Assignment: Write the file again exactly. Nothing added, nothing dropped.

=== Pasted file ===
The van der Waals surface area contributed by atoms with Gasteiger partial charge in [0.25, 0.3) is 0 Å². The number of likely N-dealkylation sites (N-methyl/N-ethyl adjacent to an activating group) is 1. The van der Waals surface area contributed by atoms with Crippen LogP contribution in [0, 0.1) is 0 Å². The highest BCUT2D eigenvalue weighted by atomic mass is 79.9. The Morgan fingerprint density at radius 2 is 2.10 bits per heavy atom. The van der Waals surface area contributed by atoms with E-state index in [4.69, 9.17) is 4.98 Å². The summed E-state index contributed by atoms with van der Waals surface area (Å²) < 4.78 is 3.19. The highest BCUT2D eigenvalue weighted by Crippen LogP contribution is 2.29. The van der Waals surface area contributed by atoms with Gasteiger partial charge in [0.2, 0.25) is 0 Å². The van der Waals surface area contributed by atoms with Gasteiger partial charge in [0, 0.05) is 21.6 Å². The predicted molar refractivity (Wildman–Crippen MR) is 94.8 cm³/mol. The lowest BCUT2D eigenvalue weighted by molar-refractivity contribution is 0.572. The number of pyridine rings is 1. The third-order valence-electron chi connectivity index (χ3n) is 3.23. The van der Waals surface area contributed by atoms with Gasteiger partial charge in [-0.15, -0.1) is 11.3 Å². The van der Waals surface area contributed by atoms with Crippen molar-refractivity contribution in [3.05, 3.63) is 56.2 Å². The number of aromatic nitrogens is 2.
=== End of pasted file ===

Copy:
The van der Waals surface area contributed by atoms with Gasteiger partial charge in [0.25, 0.3) is 0 Å². The number of likely N-dealkylation sites (N-methyl/N-ethyl adjacent to an activating group) is 1. The van der Waals surface area contributed by atoms with Crippen LogP contribution in [0, 0.1) is 0 Å². The highest BCUT2D eigenvalue weighted by atomic mass is 79.9. The Morgan fingerprint density at radius 2 is 2.10 bits per heavy atom. The van der Waals surface area contributed by atoms with E-state index in [4.69, 9.17) is 4.98 Å². The summed E-state index contributed by atoms with van der Waals surface area (Å²) < 4.78 is 3.19. The highest BCUT2D eigenvalue weighted by Crippen LogP contribution is 2.29. The van der Waals surface area contributed by atoms with Gasteiger partial charge in [0.2, 0.25) is 0 Å². The van der Waals surface area contributed by atoms with Gasteiger partial charge in [0, 0.05) is 21.6 Å². The predicted molar refractivity (Wildman–Crippen MR) is 94.8 cm³/mol. The lowest BCUT2D eigenvalue weighted by molar-refractivity contribution is 0.572. The number of pyridine rings is 1. The third-order valence-electron chi connectivity index (χ3n) is 3.23. The van der Waals surface area contributed by atoms with Gasteiger partial charge in [-0.15, -0.1) is 11.3 Å². The van der Waals surface area contributed by atoms with Crippen molar-refractivity contribution in [3.05, 3.63) is 56.2 Å². The number of aromatic nitrogens is 2.